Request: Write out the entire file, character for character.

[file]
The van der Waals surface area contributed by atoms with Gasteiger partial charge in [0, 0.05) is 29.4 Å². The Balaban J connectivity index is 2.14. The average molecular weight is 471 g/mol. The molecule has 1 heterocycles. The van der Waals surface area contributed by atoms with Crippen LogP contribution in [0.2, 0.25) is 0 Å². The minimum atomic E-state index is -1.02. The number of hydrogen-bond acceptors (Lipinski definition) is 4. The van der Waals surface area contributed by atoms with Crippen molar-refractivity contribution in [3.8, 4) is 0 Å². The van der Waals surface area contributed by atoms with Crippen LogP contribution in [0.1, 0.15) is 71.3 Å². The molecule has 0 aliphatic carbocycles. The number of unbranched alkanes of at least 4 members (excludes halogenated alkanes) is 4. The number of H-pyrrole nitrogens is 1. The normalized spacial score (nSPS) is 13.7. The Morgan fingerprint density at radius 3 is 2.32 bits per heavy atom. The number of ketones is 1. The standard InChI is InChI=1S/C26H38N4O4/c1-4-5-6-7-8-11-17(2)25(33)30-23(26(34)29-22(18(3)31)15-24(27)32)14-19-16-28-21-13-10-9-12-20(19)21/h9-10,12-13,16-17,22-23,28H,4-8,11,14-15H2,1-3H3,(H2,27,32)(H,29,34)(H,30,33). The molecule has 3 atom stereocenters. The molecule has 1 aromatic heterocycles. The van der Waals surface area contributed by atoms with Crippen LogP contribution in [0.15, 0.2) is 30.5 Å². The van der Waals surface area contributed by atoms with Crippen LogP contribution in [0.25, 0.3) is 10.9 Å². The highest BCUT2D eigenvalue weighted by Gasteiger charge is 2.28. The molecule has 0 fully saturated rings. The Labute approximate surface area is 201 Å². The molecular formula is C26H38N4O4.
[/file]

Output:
The van der Waals surface area contributed by atoms with Gasteiger partial charge in [0, 0.05) is 29.4 Å². The Balaban J connectivity index is 2.14. The average molecular weight is 471 g/mol. The molecule has 1 heterocycles. The van der Waals surface area contributed by atoms with Crippen LogP contribution in [0.2, 0.25) is 0 Å². The minimum atomic E-state index is -1.02. The number of hydrogen-bond acceptors (Lipinski definition) is 4. The van der Waals surface area contributed by atoms with Crippen molar-refractivity contribution in [3.8, 4) is 0 Å². The van der Waals surface area contributed by atoms with Crippen LogP contribution in [0.1, 0.15) is 71.3 Å². The molecule has 0 aliphatic carbocycles. The number of unbranched alkanes of at least 4 members (excludes halogenated alkanes) is 4. The number of H-pyrrole nitrogens is 1. The normalized spacial score (nSPS) is 13.7. The Morgan fingerprint density at radius 3 is 2.32 bits per heavy atom. The number of ketones is 1. The standard InChI is InChI=1S/C26H38N4O4/c1-4-5-6-7-8-11-17(2)25(33)30-23(26(34)29-22(18(3)31)15-24(27)32)14-19-16-28-21-13-10-9-12-20(19)21/h9-10,12-13,16-17,22-23,28H,4-8,11,14-15H2,1-3H3,(H2,27,32)(H,29,34)(H,30,33). The molecule has 3 atom stereocenters. The molecule has 1 aromatic heterocycles. The van der Waals surface area contributed by atoms with Crippen LogP contribution in [0.15, 0.2) is 30.5 Å². The van der Waals surface area contributed by atoms with Crippen LogP contribution in [0.25, 0.3) is 10.9 Å². The highest BCUT2D eigenvalue weighted by Gasteiger charge is 2.28. The molecule has 0 fully saturated rings. The Labute approximate surface area is 201 Å². The molecular formula is C26H38N4O4.